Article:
Victoria Harbor and Hong Kong skyline. Photo: Samuel Louie. Source: Wikimedia
In some ways, this seems like a foolish question. China’s economy is already huge. They’re the second largest economy in the world: $10 trillion, about half the size of the US. They’re a major player in trade, manufacturing, consumer goods, and the internet. But their stock market is tiny. They’re only 3% of global equity markets – about the size of France. And their bond market is even smaller.
Why the disconnect? Why would a world-class economy have such tiny capital markets? If the Chinese currency is ever to achieve reserve status – something they desperately want, both for the prestige and the flexibility this would afford – China must have deep and liquid debt markets for participants to add to or draw from reserves on demand.
Part of the reason is that as an export-oriented economy, the China has been able to self-fund its own development. They didn’t need external funding as they bootstrapped their economy to global growth. Also, their history with foreign capital has been problematic. Foreign loans have always been followed by foreign meddling. In addition, planning is central to China’s economic ideology. Using volatile markets to fund their initiatives seem imprudent.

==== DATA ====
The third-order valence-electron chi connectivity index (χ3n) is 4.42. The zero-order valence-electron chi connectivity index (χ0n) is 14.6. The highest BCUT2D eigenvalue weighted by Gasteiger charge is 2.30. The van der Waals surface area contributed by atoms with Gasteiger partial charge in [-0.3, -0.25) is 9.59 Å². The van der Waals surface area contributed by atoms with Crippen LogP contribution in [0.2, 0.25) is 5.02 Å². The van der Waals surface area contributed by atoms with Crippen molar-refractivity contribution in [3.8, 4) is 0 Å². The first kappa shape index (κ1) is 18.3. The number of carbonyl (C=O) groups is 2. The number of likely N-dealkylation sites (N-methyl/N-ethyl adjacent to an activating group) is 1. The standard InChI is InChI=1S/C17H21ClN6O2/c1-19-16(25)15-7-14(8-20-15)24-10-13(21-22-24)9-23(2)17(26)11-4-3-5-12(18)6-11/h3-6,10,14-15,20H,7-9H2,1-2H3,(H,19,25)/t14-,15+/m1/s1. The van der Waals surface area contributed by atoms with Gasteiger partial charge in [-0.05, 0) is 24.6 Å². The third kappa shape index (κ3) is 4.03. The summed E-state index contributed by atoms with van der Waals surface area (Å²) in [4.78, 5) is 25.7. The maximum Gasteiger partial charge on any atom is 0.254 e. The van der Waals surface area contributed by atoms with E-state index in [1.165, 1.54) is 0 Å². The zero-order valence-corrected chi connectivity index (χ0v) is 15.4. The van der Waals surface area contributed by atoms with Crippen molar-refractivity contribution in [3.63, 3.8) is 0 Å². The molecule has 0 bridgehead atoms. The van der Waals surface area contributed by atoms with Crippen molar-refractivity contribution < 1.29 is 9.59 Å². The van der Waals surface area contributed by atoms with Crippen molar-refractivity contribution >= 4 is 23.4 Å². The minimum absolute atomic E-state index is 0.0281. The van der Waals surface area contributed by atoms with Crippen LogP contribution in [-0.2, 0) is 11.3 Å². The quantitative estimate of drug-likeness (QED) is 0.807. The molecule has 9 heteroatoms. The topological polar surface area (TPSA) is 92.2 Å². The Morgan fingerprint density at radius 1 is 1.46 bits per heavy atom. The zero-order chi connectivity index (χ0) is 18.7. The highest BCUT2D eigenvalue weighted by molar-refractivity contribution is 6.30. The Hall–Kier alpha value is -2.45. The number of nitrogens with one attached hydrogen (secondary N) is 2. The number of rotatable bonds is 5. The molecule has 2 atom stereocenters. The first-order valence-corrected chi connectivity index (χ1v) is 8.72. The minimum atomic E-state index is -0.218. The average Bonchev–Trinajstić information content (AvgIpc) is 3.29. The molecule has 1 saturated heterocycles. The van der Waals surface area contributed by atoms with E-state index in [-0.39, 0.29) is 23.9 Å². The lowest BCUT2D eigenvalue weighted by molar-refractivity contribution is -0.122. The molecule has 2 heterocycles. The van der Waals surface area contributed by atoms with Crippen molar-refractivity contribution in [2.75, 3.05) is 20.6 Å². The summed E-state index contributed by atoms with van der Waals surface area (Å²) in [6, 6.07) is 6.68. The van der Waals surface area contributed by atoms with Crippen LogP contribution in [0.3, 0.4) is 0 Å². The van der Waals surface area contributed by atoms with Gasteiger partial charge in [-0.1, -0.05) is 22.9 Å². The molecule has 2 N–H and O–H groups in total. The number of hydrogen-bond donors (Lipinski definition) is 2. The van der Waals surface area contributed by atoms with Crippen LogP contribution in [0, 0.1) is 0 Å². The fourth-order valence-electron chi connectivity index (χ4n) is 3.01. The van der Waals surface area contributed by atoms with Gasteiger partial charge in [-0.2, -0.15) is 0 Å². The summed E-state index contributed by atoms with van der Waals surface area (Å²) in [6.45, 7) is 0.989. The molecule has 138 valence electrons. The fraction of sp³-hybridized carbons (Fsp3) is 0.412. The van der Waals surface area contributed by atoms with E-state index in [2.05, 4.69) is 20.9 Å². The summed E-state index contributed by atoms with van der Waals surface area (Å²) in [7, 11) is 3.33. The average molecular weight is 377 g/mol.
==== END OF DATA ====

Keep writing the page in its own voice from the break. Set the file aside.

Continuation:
But China’s markets are becoming deeper and broader. They’ve introduced several retail and institutional financial products: automated teller machines, mutual funds, options, and online payment networks, like Ant Financial. A liberalized financial sector will allow the Chinese economy to move away from centralized credit controls to a more diversified system. But this also makes booms and busts more likely.
Ant Financial logo, an affiliate of Alibaba. Source: Wikipedia
China’s immense economy is still underdeveloped. Opening their markets is an essential step for China to become a global financial leader. Investors should continue to expect major changes.
Douglas R. Tengdin, CFA
Charter Trust Company
“The Best Trust Company in New England”